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Michelle McNamara is a prime example of someone taking a passion and turning it into a profession. Take a look at McNamara's obsession turned into tragedy.

The Golden State Killer: Why Michelle McNamara was devoted to finding him

Michelle McNamara was a life-long Murderino. What’s a Murderino? The term was coined by true-crime comedy podcast My Favorite Murder hosts Karen Kilgariff & Georgia Hardstark in reference to fans of the show. Like the hosts, these listeners harbor an intense interest in grizzly tales. 

McNamara is a prime example of someone taking a passion and turning it into a profession. After forging a career as an online crime blogger, she developed a supreme interest in the sordid stories of a series of unsolved rapes & murders committed across the state of California. She would later turn her findings into a book, I’ll Be Gone in the Dark, which unfortunately brought about her early death. 

Two months after the book was published posthumously, the killer was identified. Read on about McNamara’s life and her refusal to quit on the quest to find the Golden State Killer. 

Murderino beginnings 

The daughter of a trial lawyer, Michelle McNamara attributed her early fascination with murder & unsolved crimes to a case that occured when she was growing up in Chicago suburb Oak Park. Then fourteen, she read about the murder of a young woman named Kathleen Lombardo who was murdered near McNamara’s home, which inspired her to go investigate the alley where the body was found.

McNamara found some shards of the victim’s broken Walkman and turned them in to the police – but the killer was never caught. 

A graduate of the University of Notre Dame with a degree in English, McNamara moved to Los Angeles and began writing screenplays & TV pilots during the late 90s. In 2003, she met her future husband, Patton Oswalt, at one of his standup shows. The pair went on a few dates and quickly bonded over their taboo interest in serial killers. 

The duo married a few years later and in 2006, Oswalt encouraged McNamara to pursue her interest in the macabre and start a blog, eventually titled True Crime Diary. There she wrote about hundreds of unsolved cases and got her start in what would eventually lead to her Golden State Killer obsession.

Working towards justice

The name for the Golden State Killer originated from McNamara’s findings. Originally thought to be three separate perpetrators (The East Area Rapist, the Original Night Stalker, and the Visalia Ransacker), McNamara determined that they were one person who committed crimes up and down the California coast for decades.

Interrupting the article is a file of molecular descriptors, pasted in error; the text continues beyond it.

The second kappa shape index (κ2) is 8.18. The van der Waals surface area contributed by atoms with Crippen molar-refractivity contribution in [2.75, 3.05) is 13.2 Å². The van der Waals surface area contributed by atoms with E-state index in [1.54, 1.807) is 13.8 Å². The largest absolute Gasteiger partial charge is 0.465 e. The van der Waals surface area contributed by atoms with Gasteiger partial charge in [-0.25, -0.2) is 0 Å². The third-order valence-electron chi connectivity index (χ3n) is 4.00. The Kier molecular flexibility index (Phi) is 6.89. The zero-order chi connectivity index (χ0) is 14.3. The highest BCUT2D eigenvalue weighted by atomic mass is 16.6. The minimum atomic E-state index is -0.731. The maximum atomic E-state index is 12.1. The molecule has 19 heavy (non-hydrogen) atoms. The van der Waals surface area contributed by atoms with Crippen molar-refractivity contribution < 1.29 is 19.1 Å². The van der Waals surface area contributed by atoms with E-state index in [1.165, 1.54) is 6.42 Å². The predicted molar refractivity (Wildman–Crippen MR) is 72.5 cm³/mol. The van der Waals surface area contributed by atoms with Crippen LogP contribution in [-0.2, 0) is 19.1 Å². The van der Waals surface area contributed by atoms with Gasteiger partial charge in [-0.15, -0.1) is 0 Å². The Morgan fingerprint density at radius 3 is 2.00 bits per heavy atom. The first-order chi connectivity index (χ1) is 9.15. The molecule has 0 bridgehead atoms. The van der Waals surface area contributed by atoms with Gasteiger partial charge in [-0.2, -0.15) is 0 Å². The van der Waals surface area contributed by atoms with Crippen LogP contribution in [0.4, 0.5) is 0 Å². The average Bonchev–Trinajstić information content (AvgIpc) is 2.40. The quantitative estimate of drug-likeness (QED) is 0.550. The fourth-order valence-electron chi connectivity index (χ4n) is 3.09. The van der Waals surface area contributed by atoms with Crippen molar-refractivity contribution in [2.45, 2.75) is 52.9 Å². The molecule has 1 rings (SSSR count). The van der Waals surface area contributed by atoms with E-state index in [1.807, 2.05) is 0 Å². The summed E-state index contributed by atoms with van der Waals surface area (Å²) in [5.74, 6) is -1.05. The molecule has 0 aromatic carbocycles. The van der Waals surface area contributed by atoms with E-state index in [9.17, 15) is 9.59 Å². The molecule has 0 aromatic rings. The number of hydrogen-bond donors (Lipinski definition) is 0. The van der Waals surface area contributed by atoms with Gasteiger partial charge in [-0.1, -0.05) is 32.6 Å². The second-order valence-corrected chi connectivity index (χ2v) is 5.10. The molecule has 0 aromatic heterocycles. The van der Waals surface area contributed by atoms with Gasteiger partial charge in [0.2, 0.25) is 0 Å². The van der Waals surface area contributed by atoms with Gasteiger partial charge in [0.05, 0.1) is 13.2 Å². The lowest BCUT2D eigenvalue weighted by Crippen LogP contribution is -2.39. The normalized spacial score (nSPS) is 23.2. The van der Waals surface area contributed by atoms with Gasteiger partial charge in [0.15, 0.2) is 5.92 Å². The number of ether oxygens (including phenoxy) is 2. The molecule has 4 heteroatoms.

In between the years of 1973 & 1986, the Golden State Killer committed upwards of fifty rapes and at least ten murders in a span of crimes that included stalking & studying potential victims and breaking into their homes at the perfect time. 

McNamara secured a book deal that originated from her findings on her blog and began conducting intense research that took the form of unconventional & immersive methods like playing music from the time period that the crimes occurred and staying up till all hours of the night reading & writing. 

The work began to consume McNamara. She developed anxiety & insomnia and eventually started taking a cocktail of prescription medications to help her along. She developed night terrors and, at one point, when confusing Oswalt for an intruder in the middle of the night, threw a lamp at him in an attempt to subdue the shadowy figure. 

End of the road

On April 21st, 2016, Oswalt found McNamara dead in their Los Angeles home. An autopsy showed that, in addition to having an undiagnosed heart condition, the prescription pills McNamara had been taking (without her husband’s knowledge) had combined lethally. She was pronounced dead from an overdose of Adderall, Fentanyl, and Xanax. 

What McNamara left behind was a little over half of an unpublished manuscript and a plethora of catalogued files & research. Oswalt hired crime reporters Billy Jensen & Paul Haynes to go through McNamara’s research and turn it into what would become I’ll Be Gone in the Dark.

The finished product ended up being something even more remarkable than McNamara’s expectations. This story tells not only the lurid details of a mystery man, but also of the light the author distilled in her quest for justice. I’ll Be Gone in the Dark is unlike any other book; it perfectly captures McNamara’s character and how she helped identify a notorious killer.

Capture of the Golden State Killer

Two months after I’ll Be Gone in the Dark was released and My Favorite Murder devoted a special to the life & times of McNamara and her work, a suspect was arrested.

Using methods employed by the Golden State Killer including surveilling the suspect’s house and studying his movements while waiting for the chance to strike, authorities arrested Joseph DeAngelo on April 24th, 2018 based on DNA from online genealogical database 23andme.

DeAngelo, who had three children and an ex-wife, is a former police officer in two different jurisdictions in California. He was convicted of shoplifting in 1979 and was dismissed from the force. All the while, DeAngelo was committing crimes with the knowledge learned while on the force. 

Michelle McNamara had long suspected the Golden State Killer had a law enforcement background. 

McNamara’s influence going forward

The proceedings continued and Murderinos around the world rejoiced at the arrest of the Golden State Killer. McNamara’s presence is felt throughout the community; many attribute the capture of DeAngelo to her work. 

While the police have still not acknowledged the extent of McNamara’s influence, her sacrifice is alive and well in her memory today.

For more information about Michelle McNamara, check out HBO’s miniseries based on the book and her life, I’ll Be Gone in the Dark.

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